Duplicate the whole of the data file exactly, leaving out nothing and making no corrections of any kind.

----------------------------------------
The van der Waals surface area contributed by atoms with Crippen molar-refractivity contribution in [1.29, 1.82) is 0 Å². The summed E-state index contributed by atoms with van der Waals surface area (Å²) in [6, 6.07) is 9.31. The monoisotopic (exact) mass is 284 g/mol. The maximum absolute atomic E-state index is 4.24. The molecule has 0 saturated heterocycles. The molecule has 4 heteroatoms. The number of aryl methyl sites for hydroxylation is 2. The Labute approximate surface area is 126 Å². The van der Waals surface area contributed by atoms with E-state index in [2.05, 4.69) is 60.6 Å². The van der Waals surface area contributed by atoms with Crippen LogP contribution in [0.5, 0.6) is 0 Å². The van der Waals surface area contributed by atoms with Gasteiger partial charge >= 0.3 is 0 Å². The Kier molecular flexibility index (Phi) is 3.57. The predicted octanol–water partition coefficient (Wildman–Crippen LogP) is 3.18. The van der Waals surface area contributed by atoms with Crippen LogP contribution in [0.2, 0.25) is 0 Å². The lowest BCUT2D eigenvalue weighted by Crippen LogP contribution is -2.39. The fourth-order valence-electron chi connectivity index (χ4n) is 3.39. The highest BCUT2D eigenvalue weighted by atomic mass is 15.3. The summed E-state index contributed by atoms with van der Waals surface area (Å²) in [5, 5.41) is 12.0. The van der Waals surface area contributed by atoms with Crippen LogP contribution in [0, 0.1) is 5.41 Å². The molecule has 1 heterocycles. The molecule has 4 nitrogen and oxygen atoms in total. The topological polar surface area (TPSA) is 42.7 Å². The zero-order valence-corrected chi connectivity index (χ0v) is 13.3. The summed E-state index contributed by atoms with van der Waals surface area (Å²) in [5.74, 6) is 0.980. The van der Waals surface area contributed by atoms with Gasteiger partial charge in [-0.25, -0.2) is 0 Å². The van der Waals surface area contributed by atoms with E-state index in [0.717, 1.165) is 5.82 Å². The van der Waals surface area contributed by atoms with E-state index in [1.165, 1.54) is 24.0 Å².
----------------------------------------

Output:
The van der Waals surface area contributed by atoms with Crippen molar-refractivity contribution in [1.29, 1.82) is 0 Å². The summed E-state index contributed by atoms with van der Waals surface area (Å²) in [6, 6.07) is 9.31. The monoisotopic (exact) mass is 284 g/mol. The maximum absolute atomic E-state index is 4.24. The molecule has 0 saturated heterocycles. The molecule has 4 heteroatoms. The number of aryl methyl sites for hydroxylation is 2. The Labute approximate surface area is 126 Å². The van der Waals surface area contributed by atoms with E-state index in [2.05, 4.69) is 60.6 Å². The van der Waals surface area contributed by atoms with Crippen LogP contribution in [0.5, 0.6) is 0 Å². The van der Waals surface area contributed by atoms with Gasteiger partial charge >= 0.3 is 0 Å². The Kier molecular flexibility index (Phi) is 3.57. The predicted octanol–water partition coefficient (Wildman–Crippen LogP) is 3.18. The van der Waals surface area contributed by atoms with Crippen LogP contribution in [0.2, 0.25) is 0 Å². The lowest BCUT2D eigenvalue weighted by Crippen LogP contribution is -2.39. The fourth-order valence-electron chi connectivity index (χ4n) is 3.39. The highest BCUT2D eigenvalue weighted by atomic mass is 15.3. The summed E-state index contributed by atoms with van der Waals surface area (Å²) in [5, 5.41) is 12.0. The van der Waals surface area contributed by atoms with Crippen LogP contribution in [0, 0.1) is 5.41 Å². The molecule has 1 heterocycles. The molecule has 4 nitrogen and oxygen atoms in total. The topological polar surface area (TPSA) is 42.7 Å². The zero-order valence-corrected chi connectivity index (χ0v) is 13.3. The summed E-state index contributed by atoms with van der Waals surface area (Å²) in [5.74, 6) is 0.980. The van der Waals surface area contributed by atoms with Gasteiger partial charge in [-0.25, -0.2) is 0 Å². The van der Waals surface area contributed by atoms with E-state index in [0.717, 1.165) is 5.82 Å². The van der Waals surface area contributed by atoms with E-state index in [1.165, 1.54) is 24.0 Å².